22/09/2015 by paulinebsc
The first time I left Seil was in 1770 shortly after my 10th birthday party. My mother had, after a furious argument, persuaded my da’ to allow me to go with her to the mainland to meet her mother. My da’ was an islander born and bred. My mam’s mam was a royalist. At that age I had no idea what sort of devil a ‘royalist’ was, but when I asked my older brother he used a lot of words I didn’t understand, and a lot more that I wasn’t supposed to understand, but did. My mam would have beaten me raw if she heard me use any of them. Clearly whatever a ‘royalist’ was, I didn’t want to meet one, let alone be related to one so it was with dragging feet that I followed mam to the Tigh an Truish, the house of trousers.
I had never worn trousers before, like every man on the island I always wore a kilt. According to da’ we weren’t allowed to wear a kilt on the mainland, or we would spend six months in prison, and if caught again transported.
‘Why do they want us to wear trews?’ I asked Diarmad as he tried to find a pair of trews small enough to fit me.
‘’Cause they think only Jacobites wear the kilt’ he explained.
‘What’s a Jakobait?’ I asked, with innocent curiosity.
‘We are. Yre da’, you and me, everybody on the island, though we’re not sure about yre mam. We’re all Jacobites and against the English forever. King Charles should be on the throne, not that Orange George.’
Now I was even more confused. Who was George and why was he orange? Not for the first time I wondered if there were any sensible grown-ups.
‘Those English think they can keep us down by making us wear trousers, as if that will change our minds.’ Diarmad continued as he handed me a pair of trews.
They were thick and itchy and rubbed parts that I didn’t want rubbed until I was a little older. Diarmad put my kilt into a drawer and my mam led me out to the patch of greenery where we had to wait for the ferry across the Atlantic Ocean (at least that’s what my da’ had told me) at Clachan. It may technically be crossing the Atlantic, but it was, to be honest, a small strait between the island and the mainland. From where I stood it looked narrow enough to be jumped. As I stood there, shivering in the brisk wind I found an advantage to wearing trews. My legs were fairly warm, especially since I still wore my thick knitted socks. Mam gave a loud whistle, and I could see a man wearing trews come out of a small hut on the beach on the other side of the strand and head for the tiny boat moored there. He waved and mam waved back, signalling that she was waiting for him. Within minutes the tiny boat was heading our way. I am not going to talk about the short trip – except to say it was long enough for me to find out that I am not a good sailor.
My gran lived in a place called Kilninver which seemed a long way from the crossing, particularly as by now the trews were chafing me like the devil was in them. Her cottage was no bigger than ours at home, and not as well looked after.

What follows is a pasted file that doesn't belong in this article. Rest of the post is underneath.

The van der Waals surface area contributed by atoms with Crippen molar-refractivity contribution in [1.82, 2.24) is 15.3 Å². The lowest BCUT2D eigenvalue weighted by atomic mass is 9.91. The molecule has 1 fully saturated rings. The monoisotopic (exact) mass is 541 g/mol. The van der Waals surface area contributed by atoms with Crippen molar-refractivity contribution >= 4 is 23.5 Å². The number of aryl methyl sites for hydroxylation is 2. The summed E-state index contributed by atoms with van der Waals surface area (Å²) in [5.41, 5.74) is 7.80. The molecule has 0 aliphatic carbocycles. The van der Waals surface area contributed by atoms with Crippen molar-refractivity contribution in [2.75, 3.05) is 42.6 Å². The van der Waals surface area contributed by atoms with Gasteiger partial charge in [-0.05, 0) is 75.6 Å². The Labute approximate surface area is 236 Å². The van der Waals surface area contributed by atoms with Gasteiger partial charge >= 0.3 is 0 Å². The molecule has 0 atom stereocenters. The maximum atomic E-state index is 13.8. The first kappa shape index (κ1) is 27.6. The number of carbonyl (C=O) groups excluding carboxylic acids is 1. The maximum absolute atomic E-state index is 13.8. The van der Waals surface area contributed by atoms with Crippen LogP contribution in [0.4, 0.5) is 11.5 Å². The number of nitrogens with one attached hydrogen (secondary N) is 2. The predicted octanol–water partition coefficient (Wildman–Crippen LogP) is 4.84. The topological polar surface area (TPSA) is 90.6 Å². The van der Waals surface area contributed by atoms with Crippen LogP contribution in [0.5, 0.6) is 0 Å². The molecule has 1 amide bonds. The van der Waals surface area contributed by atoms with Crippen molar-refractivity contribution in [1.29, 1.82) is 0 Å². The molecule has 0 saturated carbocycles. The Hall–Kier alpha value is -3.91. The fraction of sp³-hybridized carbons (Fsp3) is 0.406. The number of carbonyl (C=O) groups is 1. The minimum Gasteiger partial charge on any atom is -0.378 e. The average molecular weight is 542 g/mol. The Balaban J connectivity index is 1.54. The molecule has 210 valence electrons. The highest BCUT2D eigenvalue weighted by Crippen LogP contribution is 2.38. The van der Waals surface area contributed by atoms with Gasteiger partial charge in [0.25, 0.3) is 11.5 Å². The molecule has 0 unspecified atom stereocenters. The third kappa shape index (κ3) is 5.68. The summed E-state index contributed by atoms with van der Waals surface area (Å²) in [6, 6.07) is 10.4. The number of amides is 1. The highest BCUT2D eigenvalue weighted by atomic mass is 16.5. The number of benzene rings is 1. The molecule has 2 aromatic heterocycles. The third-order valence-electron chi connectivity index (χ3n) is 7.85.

‘Come here, bairn, let’s have a look at you.’
She was not what I had been expecting. In fact she looked like my mother, with a lot more wrinkes. No gnashing teeth, no breathing fire, I looked for any sign her being a dreaded royalist, but found none. What I saw was a tiny scrap of a woman, shorter than I was, with a beaming smile.
‘Ye’ll do! Now come and have something warm after your long trip.’ She spoke funny, but I could understand her words if I concentrated on her lips. I was soon sitting on her kitchen floor (there were only two chairs) and tucking into a batch of warm oatcakes while the two women talked above me.
We stayed three nights, and Mam helped her mother repair the parts of the house which were out of Gran’s reach. Once I had overcome my shyness at her hugging me whenever she got a chance I enjoyed the visit. I forgave her for being a royalist and enjoyed her company as she took time to teach me to plait reeds, and to mam’s horror, to hold a piece of grass so that it made a loud noise if you blew through it. I was sorry when we had to head for home, but came away with the pockets in my trews full of oatmeal biscuits, which I munched on happily as we walked back to the ferry.
‘Well, what did you think of your gran?’ mam asked as we trudged along.
‘I liked her, she looked like you. Is she really a royalist?’
‘’fraid so, darlin’. Your da’ wasn’t happy about this visit, but I wanted her to see her grandson before you’re grown up and prejudiced too.’
I kept munching, wondering what ‘pred-joo-dissed’ meant, it was plainly something bad. I decided right there that I was never going to be prejudiced when I grew up, if I could find out what it meant without upsetting anybody. It was so difficult to get answers from grown-ups, particularly in my da’s extended family. I decided that could wait. I bent down to pick up a blade of grass.
‘Oh no you don’t!’ mam snatched it away, but she was laughing, I guessed she was fed up with me making the noise ever since Gran showed me how to do it. I laughed back. There was plenty of grass here, and at home on Seil Island, and she knew it.
As I belted on my kilt back on Seil, it felt right, and I wondered why the ‘English and Lowlanders’ were so against being comfortable. I’ve said it before – grown-ups are a strange lot.
The inspiration for this story is a comment about the ‘House of Trousers’ during a recent coach trip through the highlands which had a really informative, and even more entertaining commentary. There may be more ‘highland’ based stories originating from this trip in the future. Thanks Kenny.
The tour details are at: http://www.highlandexperience.com/